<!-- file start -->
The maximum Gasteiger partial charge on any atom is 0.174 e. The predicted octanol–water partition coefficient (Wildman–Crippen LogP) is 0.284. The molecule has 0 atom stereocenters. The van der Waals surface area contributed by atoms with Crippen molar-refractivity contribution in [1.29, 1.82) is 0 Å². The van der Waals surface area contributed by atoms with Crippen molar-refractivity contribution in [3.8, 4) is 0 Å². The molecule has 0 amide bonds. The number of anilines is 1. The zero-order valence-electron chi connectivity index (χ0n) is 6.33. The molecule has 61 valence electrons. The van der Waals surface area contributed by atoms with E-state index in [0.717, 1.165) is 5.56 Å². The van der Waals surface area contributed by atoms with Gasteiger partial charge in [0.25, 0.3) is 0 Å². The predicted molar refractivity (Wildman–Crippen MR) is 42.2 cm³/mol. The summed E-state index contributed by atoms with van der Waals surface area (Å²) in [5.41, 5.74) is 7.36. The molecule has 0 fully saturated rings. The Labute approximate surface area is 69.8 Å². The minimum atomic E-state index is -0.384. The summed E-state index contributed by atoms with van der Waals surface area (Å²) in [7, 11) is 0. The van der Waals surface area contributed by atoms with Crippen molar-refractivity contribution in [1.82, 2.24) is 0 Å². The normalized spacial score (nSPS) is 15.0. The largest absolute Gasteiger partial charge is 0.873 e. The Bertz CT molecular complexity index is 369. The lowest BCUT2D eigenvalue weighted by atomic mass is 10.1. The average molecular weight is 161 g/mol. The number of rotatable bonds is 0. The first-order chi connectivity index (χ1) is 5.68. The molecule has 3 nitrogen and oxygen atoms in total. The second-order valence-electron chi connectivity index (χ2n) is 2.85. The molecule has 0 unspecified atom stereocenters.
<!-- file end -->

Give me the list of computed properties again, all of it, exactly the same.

The maximum Gasteiger partial charge on any atom is 0.174 e. The predicted octanol–water partition coefficient (Wildman–Crippen LogP) is 0.284. The molecule has 0 atom stereocenters. The van der Waals surface area contributed by atoms with Crippen molar-refractivity contribution in [1.29, 1.82) is 0 Å². The van der Waals surface area contributed by atoms with Crippen molar-refractivity contribution in [3.8, 4) is 0 Å². The molecule has 0 amide bonds. The number of anilines is 1. The zero-order valence-electron chi connectivity index (χ0n) is 6.33. The molecule has 61 valence electrons. The van der Waals surface area contributed by atoms with E-state index in [0.717, 1.165) is 5.56 Å². The van der Waals surface area contributed by atoms with Gasteiger partial charge in [0.25, 0.3) is 0 Å². The predicted molar refractivity (Wildman–Crippen MR) is 42.2 cm³/mol. The summed E-state index contributed by atoms with van der Waals surface area (Å²) in [5.41, 5.74) is 7.36. The molecule has 0 fully saturated rings. The Labute approximate surface area is 69.8 Å². The minimum atomic E-state index is -0.384. The summed E-state index contributed by atoms with van der Waals surface area (Å²) in [7, 11) is 0. The van der Waals surface area contributed by atoms with Crippen molar-refractivity contribution in [1.82, 2.24) is 0 Å². The normalized spacial score (nSPS) is 15.0. The largest absolute Gasteiger partial charge is 0.873 e. The Bertz CT molecular complexity index is 369. The lowest BCUT2D eigenvalue weighted by atomic mass is 10.1. The average molecular weight is 161 g/mol. The number of rotatable bonds is 0. The first-order chi connectivity index (χ1) is 5.68. The molecule has 3 nitrogen and oxygen atoms in total. The second-order valence-electron chi connectivity index (χ2n) is 2.85. The molecule has 0 unspecified atom stereocenters.